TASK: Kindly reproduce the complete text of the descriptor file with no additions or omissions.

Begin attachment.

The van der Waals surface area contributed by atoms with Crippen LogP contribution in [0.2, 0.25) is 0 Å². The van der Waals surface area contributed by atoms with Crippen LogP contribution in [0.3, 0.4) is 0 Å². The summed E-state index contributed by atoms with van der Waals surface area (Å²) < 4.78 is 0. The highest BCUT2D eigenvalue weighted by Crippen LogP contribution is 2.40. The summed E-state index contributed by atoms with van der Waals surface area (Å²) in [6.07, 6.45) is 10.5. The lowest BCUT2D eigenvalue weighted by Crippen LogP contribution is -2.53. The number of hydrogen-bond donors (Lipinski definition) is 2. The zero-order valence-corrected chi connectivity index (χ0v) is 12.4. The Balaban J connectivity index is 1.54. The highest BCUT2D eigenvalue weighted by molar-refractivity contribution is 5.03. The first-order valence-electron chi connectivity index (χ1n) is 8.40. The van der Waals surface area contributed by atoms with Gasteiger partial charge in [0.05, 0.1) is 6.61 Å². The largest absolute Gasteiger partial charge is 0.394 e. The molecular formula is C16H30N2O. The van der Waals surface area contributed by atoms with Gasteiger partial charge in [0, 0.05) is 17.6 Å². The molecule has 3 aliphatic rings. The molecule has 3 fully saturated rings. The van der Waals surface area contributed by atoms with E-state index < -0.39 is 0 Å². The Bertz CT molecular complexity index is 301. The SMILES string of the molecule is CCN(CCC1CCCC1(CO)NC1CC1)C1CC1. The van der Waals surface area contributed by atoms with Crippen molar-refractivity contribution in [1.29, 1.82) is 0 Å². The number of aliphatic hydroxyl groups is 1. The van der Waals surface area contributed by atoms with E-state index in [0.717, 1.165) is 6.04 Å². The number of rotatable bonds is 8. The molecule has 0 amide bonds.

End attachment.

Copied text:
The van der Waals surface area contributed by atoms with Crippen LogP contribution in [0.2, 0.25) is 0 Å². The van der Waals surface area contributed by atoms with Crippen LogP contribution in [0.3, 0.4) is 0 Å². The summed E-state index contributed by atoms with van der Waals surface area (Å²) < 4.78 is 0. The highest BCUT2D eigenvalue weighted by Crippen LogP contribution is 2.40. The summed E-state index contributed by atoms with van der Waals surface area (Å²) in [6.07, 6.45) is 10.5. The lowest BCUT2D eigenvalue weighted by Crippen LogP contribution is -2.53. The number of hydrogen-bond donors (Lipinski definition) is 2. The zero-order valence-corrected chi connectivity index (χ0v) is 12.4. The Balaban J connectivity index is 1.54. The highest BCUT2D eigenvalue weighted by molar-refractivity contribution is 5.03. The first-order valence-electron chi connectivity index (χ1n) is 8.40. The van der Waals surface area contributed by atoms with Gasteiger partial charge in [0.05, 0.1) is 6.61 Å². The largest absolute Gasteiger partial charge is 0.394 e. The molecular formula is C16H30N2O. The van der Waals surface area contributed by atoms with Gasteiger partial charge in [0, 0.05) is 17.6 Å². The molecule has 3 aliphatic rings. The molecule has 3 fully saturated rings. The van der Waals surface area contributed by atoms with E-state index < -0.39 is 0 Å². The Bertz CT molecular complexity index is 301. The SMILES string of the molecule is CCN(CCC1CCCC1(CO)NC1CC1)C1CC1. The van der Waals surface area contributed by atoms with Crippen molar-refractivity contribution in [1.29, 1.82) is 0 Å². The number of aliphatic hydroxyl groups is 1. The van der Waals surface area contributed by atoms with E-state index in [0.717, 1.165) is 6.04 Å². The number of rotatable bonds is 8. The molecule has 0 amide bonds.